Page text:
Newcastle Upon Tyne Musical Theatre Company
Theatre Royal Newcastle
13 September 2010
Siam 1860, not the most democratic country in the world.
Not a country that I would like one of my female relatives or friends to head off on their own, but that is what Anna Leonowens did. She answered a plea from Phra Meha Mongut, the ‘brutish’ King of Siam to become a governess and teach his many children the wonders and ways of the world. In truth she looked after ‘him’ a damn sight more.
What you have with this familiar and lively Rodgers and Hammerstein musical is a tale of religion, conservatism and differing morals - all brought together with song, music and dance.
What the Newcastle Upon Tyne Musical Theatre Company have brought us tonight is a lavish and colourful performance that in my opinion was totally flawless from start to finish. First night nerves can get the better of most performers but I witnessed none of that. Total hard work and grit from the whole cast has made this a very memorable stage play. Stage design was fantastic and all moved seamlessly from act to act. The surrounding of the Grade I listed building morphed together very well with the plushness of the Palace on stage and I could almost imagine sitting in congress with the regency of the day.
Stirring songs such as the unforgettable “I whistle a happy tune”, “Getting to know you” and “Shall we dance” were all sung brilliantly by Helen Cash(Anna)-who in my honest opinion not only stole the show, but on evidence of her performance tonight should be gracing the stages of the West End of London.
Stephen Mason portrayed the ‘king’ with majestical presence and his brutism was only in the script.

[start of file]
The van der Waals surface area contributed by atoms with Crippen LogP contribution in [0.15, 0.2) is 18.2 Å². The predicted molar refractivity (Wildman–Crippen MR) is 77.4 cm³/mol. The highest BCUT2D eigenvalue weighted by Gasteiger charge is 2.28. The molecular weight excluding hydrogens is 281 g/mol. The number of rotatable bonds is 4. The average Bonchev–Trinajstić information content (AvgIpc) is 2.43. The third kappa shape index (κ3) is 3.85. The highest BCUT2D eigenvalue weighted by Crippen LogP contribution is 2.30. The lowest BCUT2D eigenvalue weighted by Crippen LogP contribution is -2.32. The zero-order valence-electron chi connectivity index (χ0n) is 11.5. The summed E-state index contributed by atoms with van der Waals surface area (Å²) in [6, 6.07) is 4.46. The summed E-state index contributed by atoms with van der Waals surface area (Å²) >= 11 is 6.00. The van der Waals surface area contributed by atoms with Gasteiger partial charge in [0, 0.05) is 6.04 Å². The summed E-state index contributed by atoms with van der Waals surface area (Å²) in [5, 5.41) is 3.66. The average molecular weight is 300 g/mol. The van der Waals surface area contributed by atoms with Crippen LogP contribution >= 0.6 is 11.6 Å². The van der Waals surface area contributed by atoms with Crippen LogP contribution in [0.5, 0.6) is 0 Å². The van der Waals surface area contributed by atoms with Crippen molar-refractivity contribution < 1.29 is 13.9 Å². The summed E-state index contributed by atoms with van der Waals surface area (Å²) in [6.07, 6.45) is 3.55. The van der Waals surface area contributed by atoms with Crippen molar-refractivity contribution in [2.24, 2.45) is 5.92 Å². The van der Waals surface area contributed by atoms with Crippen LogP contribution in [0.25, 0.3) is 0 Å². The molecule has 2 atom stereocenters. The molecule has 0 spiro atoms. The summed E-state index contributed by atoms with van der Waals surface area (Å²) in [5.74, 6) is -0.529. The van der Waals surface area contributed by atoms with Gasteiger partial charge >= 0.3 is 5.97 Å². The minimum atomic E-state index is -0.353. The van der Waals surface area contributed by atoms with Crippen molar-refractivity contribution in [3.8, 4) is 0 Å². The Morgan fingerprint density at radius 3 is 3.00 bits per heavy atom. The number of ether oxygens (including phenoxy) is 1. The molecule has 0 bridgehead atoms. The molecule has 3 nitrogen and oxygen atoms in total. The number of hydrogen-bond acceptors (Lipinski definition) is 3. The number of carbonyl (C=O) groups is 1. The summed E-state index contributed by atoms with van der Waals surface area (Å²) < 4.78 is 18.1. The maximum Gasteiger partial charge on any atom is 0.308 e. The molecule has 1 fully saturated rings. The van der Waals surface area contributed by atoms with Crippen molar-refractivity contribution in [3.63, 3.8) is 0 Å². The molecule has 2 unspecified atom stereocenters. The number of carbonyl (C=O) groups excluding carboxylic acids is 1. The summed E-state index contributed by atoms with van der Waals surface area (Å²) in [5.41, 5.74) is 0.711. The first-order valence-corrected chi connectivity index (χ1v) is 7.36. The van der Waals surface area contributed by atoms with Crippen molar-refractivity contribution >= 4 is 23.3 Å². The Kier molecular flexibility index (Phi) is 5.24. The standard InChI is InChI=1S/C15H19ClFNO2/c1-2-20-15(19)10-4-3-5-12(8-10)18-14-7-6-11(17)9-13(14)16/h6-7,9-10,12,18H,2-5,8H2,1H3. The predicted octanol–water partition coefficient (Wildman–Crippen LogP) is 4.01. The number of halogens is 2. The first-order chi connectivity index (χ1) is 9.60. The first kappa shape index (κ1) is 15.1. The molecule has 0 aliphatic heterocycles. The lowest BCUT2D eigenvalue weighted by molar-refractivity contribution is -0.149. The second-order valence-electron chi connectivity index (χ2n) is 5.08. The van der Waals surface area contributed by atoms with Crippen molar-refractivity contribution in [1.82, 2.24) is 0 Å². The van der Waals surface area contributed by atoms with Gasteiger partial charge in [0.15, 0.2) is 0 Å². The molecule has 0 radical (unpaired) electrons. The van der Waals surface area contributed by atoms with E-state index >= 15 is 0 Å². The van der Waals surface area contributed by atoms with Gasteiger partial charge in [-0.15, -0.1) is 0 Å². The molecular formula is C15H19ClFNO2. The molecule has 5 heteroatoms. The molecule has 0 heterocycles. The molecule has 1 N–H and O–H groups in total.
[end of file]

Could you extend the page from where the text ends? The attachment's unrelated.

Notable mentions for Shireen Hamlani as ‘Lady Thiang’ and Katy Bowler as ‘Tuptim’, who sang and danced to perfection. The children, Ladies of the Chorus and Gentlemen of the Chorus were all in impressive voice, complimentent by a dazzling score led by Musical Director Michael Lamb.
My highlight of the show was the Chinese Ballet scenes of “Uncle Toms Cabin” which showed off the brilliant choreography of Vicki Richardson, the colours and movements were just out of this world!
It was ‘simply stunning’.
On the web page of the theatre announcing this play, there is a caveat that states this is an ‘amateur production’, well in my opinion this was the most ‘professional’ amateur staging that I have seen in a long time. Directors Ken Allan and Pauleen Gilbert certainly know what they are doing and gave this a massive ‘WOW’ factor that had the audience clamming for more. It was fantastic to see the crowd dispersing with a smile.
The king and I cannot be missed...It is a must see.
The King and I is performed from the 13th to the 18th September every night at 7pm with matinee performances on the 14th and 18th at 2pm, priced at £18.